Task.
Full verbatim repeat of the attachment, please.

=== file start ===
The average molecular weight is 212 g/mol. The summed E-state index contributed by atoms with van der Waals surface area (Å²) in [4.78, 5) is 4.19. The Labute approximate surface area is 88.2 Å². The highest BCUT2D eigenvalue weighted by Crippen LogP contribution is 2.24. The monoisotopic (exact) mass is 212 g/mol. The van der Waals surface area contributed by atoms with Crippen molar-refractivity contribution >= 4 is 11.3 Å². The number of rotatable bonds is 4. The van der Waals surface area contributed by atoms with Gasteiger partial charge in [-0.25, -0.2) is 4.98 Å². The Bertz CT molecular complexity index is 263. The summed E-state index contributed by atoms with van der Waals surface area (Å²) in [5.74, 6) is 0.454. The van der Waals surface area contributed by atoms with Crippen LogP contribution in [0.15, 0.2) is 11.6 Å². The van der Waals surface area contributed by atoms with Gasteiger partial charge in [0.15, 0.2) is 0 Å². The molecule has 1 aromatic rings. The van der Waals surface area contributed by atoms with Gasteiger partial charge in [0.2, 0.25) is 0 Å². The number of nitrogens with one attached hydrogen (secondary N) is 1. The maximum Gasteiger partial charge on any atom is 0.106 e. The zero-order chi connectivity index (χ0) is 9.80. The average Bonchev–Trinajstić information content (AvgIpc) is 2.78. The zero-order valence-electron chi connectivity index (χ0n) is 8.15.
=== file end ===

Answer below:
The average molecular weight is 212 g/mol. The summed E-state index contributed by atoms with van der Waals surface area (Å²) in [4.78, 5) is 4.19. The Labute approximate surface area is 88.2 Å². The highest BCUT2D eigenvalue weighted by Crippen LogP contribution is 2.24. The monoisotopic (exact) mass is 212 g/mol. The van der Waals surface area contributed by atoms with Crippen molar-refractivity contribution >= 4 is 11.3 Å². The number of rotatable bonds is 4. The van der Waals surface area contributed by atoms with Gasteiger partial charge in [-0.25, -0.2) is 4.98 Å². The Bertz CT molecular complexity index is 263. The summed E-state index contributed by atoms with van der Waals surface area (Å²) in [5.74, 6) is 0.454. The van der Waals surface area contributed by atoms with Crippen LogP contribution in [0.15, 0.2) is 11.6 Å². The van der Waals surface area contributed by atoms with Gasteiger partial charge in [0.15, 0.2) is 0 Å². The molecule has 1 aromatic rings. The van der Waals surface area contributed by atoms with Gasteiger partial charge in [0.2, 0.25) is 0 Å². The number of nitrogens with one attached hydrogen (secondary N) is 1. The maximum Gasteiger partial charge on any atom is 0.106 e. The zero-order chi connectivity index (χ0) is 9.80. The average Bonchev–Trinajstić information content (AvgIpc) is 2.78. The zero-order valence-electron chi connectivity index (χ0n) is 8.15.